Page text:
The day starts off with a briefing, which may or may not be with the cabin crew, depending on which airline you work for. We study the weather at destination, alternate, en-route alternate and find suitable bolt-holes along the way. Then a whole host of other parameters such as weights, loads, flight times, slot delays, technical defects with the aircraft… Based on all that, we make a fuel decision and it’s time to go.If the aircraft is off-stand, we are bussed to it. More often, however, we walk through the terminal. This has two advantages you won’t find listed in a recruitment brochure. Firstly, there is usually an excellent coffee shop on the way. Secondly, the passengers tend to stare at you as you walk by with the crew. After 17 years in this business, I confess that this still gives me a surge of pride. It’s not a vanity thing (OK, maybe a little), but the impressive uniform and appearance is designed to reassure the public and satisfy them that they are in the hands of safe professionals.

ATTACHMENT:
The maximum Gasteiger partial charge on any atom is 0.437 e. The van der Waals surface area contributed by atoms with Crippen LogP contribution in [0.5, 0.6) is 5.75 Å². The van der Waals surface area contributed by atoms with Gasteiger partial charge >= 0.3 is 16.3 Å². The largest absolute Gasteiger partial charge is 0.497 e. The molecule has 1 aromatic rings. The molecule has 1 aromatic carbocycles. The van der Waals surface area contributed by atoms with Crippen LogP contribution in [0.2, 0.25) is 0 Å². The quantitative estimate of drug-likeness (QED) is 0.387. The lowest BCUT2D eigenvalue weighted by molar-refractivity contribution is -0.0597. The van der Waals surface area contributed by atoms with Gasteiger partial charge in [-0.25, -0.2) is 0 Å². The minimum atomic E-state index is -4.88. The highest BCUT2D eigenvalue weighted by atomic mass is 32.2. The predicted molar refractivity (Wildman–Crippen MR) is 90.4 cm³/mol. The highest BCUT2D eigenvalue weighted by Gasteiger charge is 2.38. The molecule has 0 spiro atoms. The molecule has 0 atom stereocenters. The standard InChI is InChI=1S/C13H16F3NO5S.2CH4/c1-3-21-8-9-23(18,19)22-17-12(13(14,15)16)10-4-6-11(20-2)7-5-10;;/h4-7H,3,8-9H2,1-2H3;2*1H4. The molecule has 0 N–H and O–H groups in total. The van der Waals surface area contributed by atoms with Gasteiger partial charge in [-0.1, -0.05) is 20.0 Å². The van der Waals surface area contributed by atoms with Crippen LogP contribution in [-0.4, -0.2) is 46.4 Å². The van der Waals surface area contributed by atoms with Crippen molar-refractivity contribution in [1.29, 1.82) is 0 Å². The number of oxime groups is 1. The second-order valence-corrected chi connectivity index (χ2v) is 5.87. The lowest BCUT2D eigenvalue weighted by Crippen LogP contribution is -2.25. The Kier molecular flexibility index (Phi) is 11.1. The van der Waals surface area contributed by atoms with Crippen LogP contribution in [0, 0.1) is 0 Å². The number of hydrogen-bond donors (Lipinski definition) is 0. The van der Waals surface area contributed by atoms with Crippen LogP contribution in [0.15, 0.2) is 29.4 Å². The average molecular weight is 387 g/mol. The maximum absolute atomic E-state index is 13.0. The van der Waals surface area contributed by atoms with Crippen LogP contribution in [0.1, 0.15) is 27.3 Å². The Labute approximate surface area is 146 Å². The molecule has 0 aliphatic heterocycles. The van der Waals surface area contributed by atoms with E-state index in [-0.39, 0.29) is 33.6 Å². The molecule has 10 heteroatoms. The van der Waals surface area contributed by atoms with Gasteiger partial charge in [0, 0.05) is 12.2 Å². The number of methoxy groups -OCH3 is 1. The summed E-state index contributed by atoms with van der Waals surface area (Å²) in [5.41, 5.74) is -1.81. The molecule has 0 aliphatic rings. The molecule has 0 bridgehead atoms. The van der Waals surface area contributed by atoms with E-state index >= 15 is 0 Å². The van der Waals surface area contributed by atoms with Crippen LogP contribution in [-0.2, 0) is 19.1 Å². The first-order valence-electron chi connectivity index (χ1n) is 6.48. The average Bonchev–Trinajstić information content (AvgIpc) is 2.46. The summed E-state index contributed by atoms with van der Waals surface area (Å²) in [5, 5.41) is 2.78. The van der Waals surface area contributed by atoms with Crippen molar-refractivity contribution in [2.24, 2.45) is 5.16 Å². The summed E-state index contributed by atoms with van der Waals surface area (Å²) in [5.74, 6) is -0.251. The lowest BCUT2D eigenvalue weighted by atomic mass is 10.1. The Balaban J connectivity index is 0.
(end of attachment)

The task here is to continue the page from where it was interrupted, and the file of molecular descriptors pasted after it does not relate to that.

Once on board, we set about the extensive pre-flight checks. If something crops up like a complicated defect which requires some careful modification to the standard operation – for example one of the thrust reversers is unservicable – then you need to be very organised to make sure that everything gets done in time for that sacred Standard Time of Departure. A commercial pilot’s primary function is to make every flight a safe flight, but we are also in the customer service business. If, as a team, we don’t deliver a punctual and outstanding customer experience then passengers will travel with somebody else, simple as that.
Airlines go bust with frightening frequency and flight crew have a crucial part to play in the image of the airline in the public’s eye. We are rightly perceived as the guardians of the travelling public’s safety and today’s commercial pilot must demonstrate leadership, commercial awareness and excellent communication & team skills, as well as the obligatory high level of technical proficiency.